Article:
Johannesburg - Media houses, big and small, have the next three years to ensure that complete transformation takes place in the industry.
Yesterday, the Print and Digital Media Transformation Task Team and its chairman, Nkwenkwe Nkomo, handed over a report to Print and Digital Media SA (PDMSA) president Hoosain Karjieker.
The report is a culmination of written submissions and presentations made by various media players.
The task team was set up after the ANC’s 2007 resolution to set up a media tribunal because it was unhappy with the state of the media and transformation. The task team said there had been accusations that the print media did not reflect the diversity of South Africa, that it was largely white-owned and had in the past been investigated for racism by the SA Human Rights Commission. The media were also accused of being uncompetitive and stifling emerging media houses.
Nkomo said the task team had over the past year tried to interact with as many role-players as possible.
Task team members Neo Bodibe, the head of the National Union of Metalworkers of SA; Anastasia Martin, the founding member of the Digital Media and Marketing Association education and transformation project; and former Media24 chief executive Jan Malherbe were involved in hearings held across the country.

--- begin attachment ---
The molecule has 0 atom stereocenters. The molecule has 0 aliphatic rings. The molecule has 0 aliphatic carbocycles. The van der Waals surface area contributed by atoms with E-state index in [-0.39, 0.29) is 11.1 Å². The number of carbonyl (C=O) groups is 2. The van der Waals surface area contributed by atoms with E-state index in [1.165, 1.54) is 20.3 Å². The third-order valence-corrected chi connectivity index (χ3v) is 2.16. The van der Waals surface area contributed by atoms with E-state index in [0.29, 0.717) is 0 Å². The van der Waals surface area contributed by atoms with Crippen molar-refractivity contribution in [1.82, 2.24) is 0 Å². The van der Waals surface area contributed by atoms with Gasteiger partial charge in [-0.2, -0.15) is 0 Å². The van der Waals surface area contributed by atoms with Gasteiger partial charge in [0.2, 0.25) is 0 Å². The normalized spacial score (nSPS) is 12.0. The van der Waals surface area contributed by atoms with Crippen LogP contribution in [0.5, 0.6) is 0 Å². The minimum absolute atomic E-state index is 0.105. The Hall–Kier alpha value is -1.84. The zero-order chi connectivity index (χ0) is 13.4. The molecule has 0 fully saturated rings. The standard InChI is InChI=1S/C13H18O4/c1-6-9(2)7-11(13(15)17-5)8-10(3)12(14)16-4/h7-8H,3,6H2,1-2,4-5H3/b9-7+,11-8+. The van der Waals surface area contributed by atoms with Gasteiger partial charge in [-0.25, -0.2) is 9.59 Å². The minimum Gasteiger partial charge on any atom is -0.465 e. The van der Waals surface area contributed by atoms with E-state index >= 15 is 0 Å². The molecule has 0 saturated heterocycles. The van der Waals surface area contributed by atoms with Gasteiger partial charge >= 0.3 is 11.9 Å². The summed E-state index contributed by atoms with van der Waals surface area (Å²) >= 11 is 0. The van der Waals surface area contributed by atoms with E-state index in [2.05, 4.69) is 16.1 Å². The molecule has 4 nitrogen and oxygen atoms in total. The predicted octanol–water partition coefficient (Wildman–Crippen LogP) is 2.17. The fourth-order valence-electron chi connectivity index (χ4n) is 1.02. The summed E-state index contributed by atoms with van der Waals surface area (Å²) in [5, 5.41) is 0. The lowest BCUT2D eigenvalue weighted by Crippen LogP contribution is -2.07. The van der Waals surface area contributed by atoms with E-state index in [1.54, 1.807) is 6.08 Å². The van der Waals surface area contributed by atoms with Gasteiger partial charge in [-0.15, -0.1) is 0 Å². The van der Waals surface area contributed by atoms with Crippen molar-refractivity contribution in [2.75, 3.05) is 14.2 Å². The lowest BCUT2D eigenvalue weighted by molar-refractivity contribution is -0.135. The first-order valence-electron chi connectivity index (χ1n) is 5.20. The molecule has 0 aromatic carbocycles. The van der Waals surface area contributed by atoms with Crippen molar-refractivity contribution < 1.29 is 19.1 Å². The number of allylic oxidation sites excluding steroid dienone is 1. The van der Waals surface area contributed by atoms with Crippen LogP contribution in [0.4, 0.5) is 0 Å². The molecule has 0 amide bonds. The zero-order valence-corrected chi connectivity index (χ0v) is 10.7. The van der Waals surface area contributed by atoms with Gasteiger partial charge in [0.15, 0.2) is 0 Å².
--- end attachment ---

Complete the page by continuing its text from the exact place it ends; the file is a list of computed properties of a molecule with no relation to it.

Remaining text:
Nkomo said during the presentations made, it was clear that certain attempts had been made to transform, but that this was not enough.
The task team’s report is a clarion call for broad-based BEE to take centre stage.
In its findings, the team maintained the print and digital media industry had failed to transform itself sufficiently in ownership, management control, employment equity and skills development levels.
It further added that there was negligible black ownership in medium-sized companies – particularly magazines.
The performance of major role-players regarding skills development was dismal, the report said.
As a result the task team made the following key recommendations: that at least half of all board participants in media companies be black and that half of them be women.
It also said there was a need for publications in more black languages. It aid major players had to consider entering into more partnerships with small publishers, particularly women.
Karjieker said the PDMSA accepted the report and would study it to implement some of its recommendations.